Pedro de Niemeyer Cesarino, P.h.D, University of São Paulo, has studied and worked with many of the indigenous peoples of the Amazon. He has written several articles and books about indigenous spirituality and its collision with the Western world. He dives into the processes of colonization and its continuing implications.
“I think all this interest in Amazonian shamanism and ayahuasca is fundamental, taking into consideration the “colonization of the imaginary” by the Western paradigm which still dominates on this side of the Atlantic…there seems to be a clear process of reification, mercantilization and distortion of “traditional” Amazonian knowledge, since the foreign viewpoint (especially that of the literate urban middle class) tends to be a bit desperate in its mode of relating with alien experiences. By this I mean: the relationship, specifically with indigenous peoples, tends to take place more in a superficial or idealized mode, in an attempt to find quick answers or outlets for curiosity and unilateral angst, as opposed to a relationship that emerges from dialogue, conviviality or deep affective encounters…Which is to say, indigenous shamanism becomes a metaphor for our dilemmas – reintegration with nature, rediscovery of the self, religion as a lost totality, overcoming the problems associated with neurosis and solipsism, among others – rather than being understood according to that which is original and specific to itself.”
#3- using the word ‘shaman’ is not the same as using other umbrella terms
As I argued in my previous post, historical context matters. This word was specifically used to deny basic human rights to a threatened people group. It was specifically used to insinuate a lower level of humanity. It was specifically used to validate cultural genocide. Is that really something that any of us want to be associated with- in any capacity? I certainly do not.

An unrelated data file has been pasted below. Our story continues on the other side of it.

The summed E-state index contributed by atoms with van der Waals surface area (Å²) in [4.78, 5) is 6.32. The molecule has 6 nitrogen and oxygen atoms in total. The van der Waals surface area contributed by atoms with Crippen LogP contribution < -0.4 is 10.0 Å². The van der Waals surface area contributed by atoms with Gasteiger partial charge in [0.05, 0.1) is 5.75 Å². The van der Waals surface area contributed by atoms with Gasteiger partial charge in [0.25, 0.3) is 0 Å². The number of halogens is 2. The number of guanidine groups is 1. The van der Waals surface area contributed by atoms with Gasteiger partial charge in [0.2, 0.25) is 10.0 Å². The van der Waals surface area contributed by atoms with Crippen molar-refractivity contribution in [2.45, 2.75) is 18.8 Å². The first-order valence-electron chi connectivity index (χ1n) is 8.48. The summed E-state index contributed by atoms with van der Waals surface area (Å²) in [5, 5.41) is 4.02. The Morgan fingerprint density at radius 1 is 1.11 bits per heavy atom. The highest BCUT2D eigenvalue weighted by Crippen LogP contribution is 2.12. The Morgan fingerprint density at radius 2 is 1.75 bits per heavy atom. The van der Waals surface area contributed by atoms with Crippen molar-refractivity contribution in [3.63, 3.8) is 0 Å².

And yes, to those who would say that words’ meanings change and evolve- I’m not arguing with you. But, in this instance, based on everything I have already pointed out, I feel that it’s time to move on from using the word incorrectly and inappropriately.
In his article, Tom Swiss points out that: “a Google Books search shows that “priest” was often used to refer to imams before Islam became familiar to the English speaking world.”In my view, this statement merely fortifies my stance that the English language can successfully move on from generalizations based on new and widespread information.
#4- ‘shamanism’ is not a universal birthright, nor is it missionary in nature
Many have stated that ‘shamanism’ is a primordial human role that is the birthright of all people. I am not denying the fact that there are many effective techniques for spirit work found all over the world. What I am saying is that despite the similarities, these specific spiritual practices are a unique product of their culture; worthy of attention and respect in their own, individual capacity.
Additionally, to those who say that it is their calling to go forth and profess these universal truths, I offer this quote by renowned Standing Rock Sioux scholar Vine Deloria Jr:
“If we accept these claims as true, we are basically saying that traditional Indian religions have become missionary minded and now seek converts in a larger intercultural context. This claim is contrary to every known tenet of any tribal tradition.”
#5- the shaman and the priest are more alike than we realize
In my last post, I questioned why shamans are not referred to as priests. Tom Swiss and John Beckett both disagree here. Tom Swiss states (and John Beckett agrees) that “A shaman and a priest do not fill the same roles.” While I can see their point, I still think that the two are more alike than we realize. The main argument here is that priests are the religious leaders of organized societies. In my opinion, all societies are organized- just in different ways. Others say that the priest does not perform anything ‘supernatural’- in my opinion the transubstantiation and ability to speak directly with god(s) are both magical acts. Furthermore, ‘priest’ also refers to the religious leaders of so-called ‘ancient religions’- such as those of Greece, Egypt, and Rome. From everything I’ve read- these leaders most definitely performed acts that could be viewed as both magical and ‘shamanic’ in nature.
Another quote from the previously named indigenous scholar Jack D. Forbes makes a powerful connection between the two that I think is worth posting in its entirety below: